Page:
A quota system has long been in place to limit the number of visitors using the bus service operated by Parks Canada to protect this sensitive alpine area in Yoho National Park, as well to provide a wilderness experience to visitors wanting to avoid overcrowding.
But with the entire season selling out within minutes of the online reservation system opening each April, leading to cries of frustration, Parks Canada announced a random draw system to allocate reservations on the bus will begin in 2020.
“There’s 3,000 or so bus seats a year to Lake O’Hara and those were selling out in minutes,” said Jed Cochrane, acting visitor experience manager for Lake Louise, Yoho and Kootenay.
“We had 20-something thousand people who were online trying to make their reservation and we heard from Canadians that that experience was frustrating,” he added.
“This is the first time a random draw has been done in Parks Canada, and Lake O’Hara is really popular and so it makes good sense to pilot it this here.”
Under the changes, visitors will have a one-month period from Feb. 1-29, 2020 to submit an application using Parks Canada’s online reservation service with a non- refundable $10 application fee.
Applications will be drawn at random and temporary reservations assigned, with successful applicants notified and given two weeks to confirm their spot.
Cochrane said this approach would improve the reservation experience for visitors and help to ensure all online users have a chance at securing a reservation for a bus seat to Lake O’Hara, an area with hanging valleys, jewel-blue lakes and breathtaking vistas.
“We’re working to make sure people can go up and enjoy Lake O’Hara and have a really positive visitor experience, while working to maintain and improve integrity of this special spot,” he said.
In addition, there are also changes to the overnight camping reservation system for 2020, with all overnight camping reservations at Lake O’Hara being offered only though Parks’ reservation system. Telephone bookings are no longer available through the direct Lake O’Hara reservation line.
Beginning at 8 a.m. Jan. 24, 2020, the entire Lake O’Hara overnight camping season will be available to reserve on a first come, first served reservation model, which is same as for other campgrounds on the reservation service
“We heard from folks that the phone-in wasn’t a great system from a visitor experience perspective,” said Cochrane.
Lottery systems are becoming more common throughout the world, and particularly in the United States, such as for Half Dome in Yosemite National Park and The Wave, a sandstone rock formation, in Arizona.
The Alpine Club of Canada already administers a lottery system for Elizabeth Parker Hut at Lake O’Hara.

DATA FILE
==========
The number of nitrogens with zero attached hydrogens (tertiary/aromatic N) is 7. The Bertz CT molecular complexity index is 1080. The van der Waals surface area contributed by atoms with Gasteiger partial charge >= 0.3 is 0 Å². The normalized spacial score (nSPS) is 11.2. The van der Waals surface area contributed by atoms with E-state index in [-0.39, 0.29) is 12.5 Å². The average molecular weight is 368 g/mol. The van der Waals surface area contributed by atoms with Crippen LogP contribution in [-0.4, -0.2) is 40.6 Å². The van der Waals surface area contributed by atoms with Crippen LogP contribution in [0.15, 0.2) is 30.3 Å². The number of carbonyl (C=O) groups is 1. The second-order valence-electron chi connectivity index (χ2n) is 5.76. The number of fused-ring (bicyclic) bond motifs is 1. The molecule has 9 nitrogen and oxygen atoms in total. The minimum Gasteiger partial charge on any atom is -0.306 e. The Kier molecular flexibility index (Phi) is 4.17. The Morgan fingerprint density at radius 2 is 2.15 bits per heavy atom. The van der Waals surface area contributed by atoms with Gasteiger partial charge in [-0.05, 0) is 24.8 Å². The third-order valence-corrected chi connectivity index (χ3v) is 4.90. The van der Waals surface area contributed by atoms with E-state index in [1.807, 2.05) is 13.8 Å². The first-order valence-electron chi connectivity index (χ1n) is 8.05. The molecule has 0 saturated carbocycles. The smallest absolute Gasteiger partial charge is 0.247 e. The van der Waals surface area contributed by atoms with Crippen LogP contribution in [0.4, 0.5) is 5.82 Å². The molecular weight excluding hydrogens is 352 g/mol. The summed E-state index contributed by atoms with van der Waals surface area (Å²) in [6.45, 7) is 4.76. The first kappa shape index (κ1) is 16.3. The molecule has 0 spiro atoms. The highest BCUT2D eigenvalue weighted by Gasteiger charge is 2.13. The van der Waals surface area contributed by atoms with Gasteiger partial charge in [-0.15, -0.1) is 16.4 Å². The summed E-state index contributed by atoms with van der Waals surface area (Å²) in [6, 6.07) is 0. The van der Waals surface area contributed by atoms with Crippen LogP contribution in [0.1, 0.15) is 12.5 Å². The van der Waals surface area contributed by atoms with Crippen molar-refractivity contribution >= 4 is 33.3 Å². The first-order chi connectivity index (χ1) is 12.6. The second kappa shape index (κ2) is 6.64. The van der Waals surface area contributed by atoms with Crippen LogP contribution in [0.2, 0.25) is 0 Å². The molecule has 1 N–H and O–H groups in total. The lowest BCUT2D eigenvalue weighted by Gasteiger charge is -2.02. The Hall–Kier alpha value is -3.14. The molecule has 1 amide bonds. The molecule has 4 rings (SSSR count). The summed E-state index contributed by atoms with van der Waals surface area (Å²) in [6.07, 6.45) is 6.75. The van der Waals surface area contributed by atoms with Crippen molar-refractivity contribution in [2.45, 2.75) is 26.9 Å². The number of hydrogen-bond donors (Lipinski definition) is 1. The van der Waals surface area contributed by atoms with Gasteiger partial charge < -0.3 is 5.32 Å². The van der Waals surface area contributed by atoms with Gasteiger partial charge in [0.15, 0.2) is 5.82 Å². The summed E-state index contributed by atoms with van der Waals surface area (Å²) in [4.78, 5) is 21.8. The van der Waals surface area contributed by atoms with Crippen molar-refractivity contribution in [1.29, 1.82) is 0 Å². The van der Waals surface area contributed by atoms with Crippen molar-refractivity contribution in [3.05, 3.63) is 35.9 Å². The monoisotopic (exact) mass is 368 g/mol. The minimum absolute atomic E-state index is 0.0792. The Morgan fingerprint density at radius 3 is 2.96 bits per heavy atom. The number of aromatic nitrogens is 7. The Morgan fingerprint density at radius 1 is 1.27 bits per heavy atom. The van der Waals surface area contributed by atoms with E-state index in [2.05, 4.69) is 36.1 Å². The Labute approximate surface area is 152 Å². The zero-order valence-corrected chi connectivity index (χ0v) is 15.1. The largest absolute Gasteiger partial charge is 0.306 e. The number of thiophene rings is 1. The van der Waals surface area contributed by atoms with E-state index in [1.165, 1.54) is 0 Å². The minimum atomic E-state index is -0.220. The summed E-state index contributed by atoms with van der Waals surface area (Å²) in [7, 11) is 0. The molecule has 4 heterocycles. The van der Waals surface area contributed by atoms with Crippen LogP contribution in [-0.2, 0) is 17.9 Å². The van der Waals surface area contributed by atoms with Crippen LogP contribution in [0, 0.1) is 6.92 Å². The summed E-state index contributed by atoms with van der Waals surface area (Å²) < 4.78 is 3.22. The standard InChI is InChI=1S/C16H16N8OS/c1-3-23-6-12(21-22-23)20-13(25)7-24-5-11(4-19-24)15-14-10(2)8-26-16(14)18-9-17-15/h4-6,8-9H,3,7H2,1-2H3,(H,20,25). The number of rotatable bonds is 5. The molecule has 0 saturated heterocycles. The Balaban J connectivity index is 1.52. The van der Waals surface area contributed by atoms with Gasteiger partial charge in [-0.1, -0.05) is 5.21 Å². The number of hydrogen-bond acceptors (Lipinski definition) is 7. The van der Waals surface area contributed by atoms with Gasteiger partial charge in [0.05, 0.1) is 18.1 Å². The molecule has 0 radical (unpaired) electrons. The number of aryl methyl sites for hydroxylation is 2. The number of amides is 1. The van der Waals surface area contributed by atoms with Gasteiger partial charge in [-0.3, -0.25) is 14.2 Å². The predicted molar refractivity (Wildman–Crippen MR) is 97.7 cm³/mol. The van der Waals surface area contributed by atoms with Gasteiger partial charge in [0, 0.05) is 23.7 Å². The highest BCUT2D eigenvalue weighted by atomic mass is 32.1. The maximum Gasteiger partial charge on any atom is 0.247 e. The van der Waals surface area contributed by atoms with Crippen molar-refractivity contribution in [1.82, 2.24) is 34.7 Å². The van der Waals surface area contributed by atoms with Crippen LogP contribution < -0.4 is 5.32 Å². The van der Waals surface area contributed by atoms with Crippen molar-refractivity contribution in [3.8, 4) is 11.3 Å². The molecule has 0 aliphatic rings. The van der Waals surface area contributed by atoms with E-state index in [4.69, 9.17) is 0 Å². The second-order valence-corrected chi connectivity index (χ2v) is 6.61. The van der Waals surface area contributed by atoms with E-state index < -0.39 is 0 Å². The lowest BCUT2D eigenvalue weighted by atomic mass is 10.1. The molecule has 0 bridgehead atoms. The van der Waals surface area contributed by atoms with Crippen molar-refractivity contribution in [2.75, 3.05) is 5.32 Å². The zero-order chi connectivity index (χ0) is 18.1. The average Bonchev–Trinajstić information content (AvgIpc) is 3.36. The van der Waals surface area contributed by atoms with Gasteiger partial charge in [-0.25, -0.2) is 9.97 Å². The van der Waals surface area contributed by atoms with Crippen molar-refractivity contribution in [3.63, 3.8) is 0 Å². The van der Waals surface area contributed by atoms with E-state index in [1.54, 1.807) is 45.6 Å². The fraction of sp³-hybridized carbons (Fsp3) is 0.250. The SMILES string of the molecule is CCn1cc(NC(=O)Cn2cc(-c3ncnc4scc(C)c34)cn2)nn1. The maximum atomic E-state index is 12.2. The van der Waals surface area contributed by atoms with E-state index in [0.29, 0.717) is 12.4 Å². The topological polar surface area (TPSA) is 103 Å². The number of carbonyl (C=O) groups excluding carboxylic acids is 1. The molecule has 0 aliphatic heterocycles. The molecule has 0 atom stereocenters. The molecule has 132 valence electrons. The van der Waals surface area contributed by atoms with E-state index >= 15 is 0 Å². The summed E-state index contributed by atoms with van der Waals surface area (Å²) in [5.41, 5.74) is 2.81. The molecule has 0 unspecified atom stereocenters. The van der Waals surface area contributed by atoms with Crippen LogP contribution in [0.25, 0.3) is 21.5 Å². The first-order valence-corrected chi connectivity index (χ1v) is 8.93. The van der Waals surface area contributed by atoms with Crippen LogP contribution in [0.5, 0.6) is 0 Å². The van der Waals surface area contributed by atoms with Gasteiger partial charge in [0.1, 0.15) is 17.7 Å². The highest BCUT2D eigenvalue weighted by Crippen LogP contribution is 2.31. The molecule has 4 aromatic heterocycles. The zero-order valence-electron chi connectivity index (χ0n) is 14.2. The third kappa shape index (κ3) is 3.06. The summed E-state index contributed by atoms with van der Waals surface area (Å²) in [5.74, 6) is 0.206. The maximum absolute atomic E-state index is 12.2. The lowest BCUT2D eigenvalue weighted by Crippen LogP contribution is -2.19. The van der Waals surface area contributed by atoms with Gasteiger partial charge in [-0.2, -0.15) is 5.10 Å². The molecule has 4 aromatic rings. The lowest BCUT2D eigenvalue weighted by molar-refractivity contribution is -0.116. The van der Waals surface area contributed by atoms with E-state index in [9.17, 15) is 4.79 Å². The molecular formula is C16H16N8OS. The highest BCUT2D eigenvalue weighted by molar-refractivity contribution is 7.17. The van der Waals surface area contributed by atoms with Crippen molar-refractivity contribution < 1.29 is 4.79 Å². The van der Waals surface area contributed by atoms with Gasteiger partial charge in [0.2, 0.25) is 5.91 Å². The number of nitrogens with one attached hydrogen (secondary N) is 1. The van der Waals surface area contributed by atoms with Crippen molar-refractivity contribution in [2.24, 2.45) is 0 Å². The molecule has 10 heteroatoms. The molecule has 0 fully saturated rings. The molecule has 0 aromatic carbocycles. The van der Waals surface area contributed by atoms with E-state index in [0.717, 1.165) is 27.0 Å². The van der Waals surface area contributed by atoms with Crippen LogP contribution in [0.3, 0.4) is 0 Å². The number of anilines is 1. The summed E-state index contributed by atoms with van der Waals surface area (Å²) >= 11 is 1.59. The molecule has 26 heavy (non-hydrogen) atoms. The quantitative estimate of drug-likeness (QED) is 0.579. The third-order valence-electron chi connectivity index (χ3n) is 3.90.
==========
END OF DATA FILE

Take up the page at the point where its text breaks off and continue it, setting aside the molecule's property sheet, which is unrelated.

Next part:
In the 1970s, a day use quota of 40 people per day was set, and was promptly reduced to 36 people a day based on bus scheduling and reservations. Since then, the quota has crept slowly upward to incorporate guided groups, and demand keeps growing.
The current quota is set at approximately 181 people a day – which includes 32 spots for day use, 11 commercial guided seats, 90 for campers and 48 for the Alpine Club of Canada.
This number does not include guests staying at Lake O’Hara Lodge, or hikers who trek in on the 11-km access road.
“Nothing has changed with the quota,” said Cochrane.
Lake O’Hara Trails Club, which helps maintain the trails with Parks Canada at Lake O’Hara, had recommended the federal agency consider allocating day-use spaces on the bus via a lottery system.
Caroline Marion, president of the Lake O’Hara Trails Club, said the group is supportive of Parks Canada’s decision to move to a random draw.
She said the club conducted a visitor survey in 2016, which showed that the lowest satisfaction level was around Parks Canada’s online reservation system.
“There’s a really short window of time to make reservations and then the entire summer is booked in 15 minutes,” she said.
“We’ve been encouraging Parks to move to a random draw kind of system for a while, suggesting this is nothing new and it’s successfully used around the world.”
The trails club also recommended a new walk-in, walk-out policy, with no option for buying a seat on the outbound buses amid concerns the increasing number of people hiking the 11-km road often travel beyond the lakeshore and can double the number of day users in the area.
Cochrane said Parks Canada has not gone that route at this stage, noting people can still buy a seat on the out-bound bus.
“In terms of that change in policy or a change in the quota and how things are run at Lake O’Hara, those are pieces that would be part of the broader park management planning conversation for Yoho,” he said.
A spokesperson for Lake O’Hara Trails Club was not immediately available for comment.
For more information on the random draw reservation system, and online camping reservations at Lake O’Hara in 2020, please visit: https://www.pc.gc.ca/en/pn-np/bc/yoho/activ/randonnee-hike/ohara.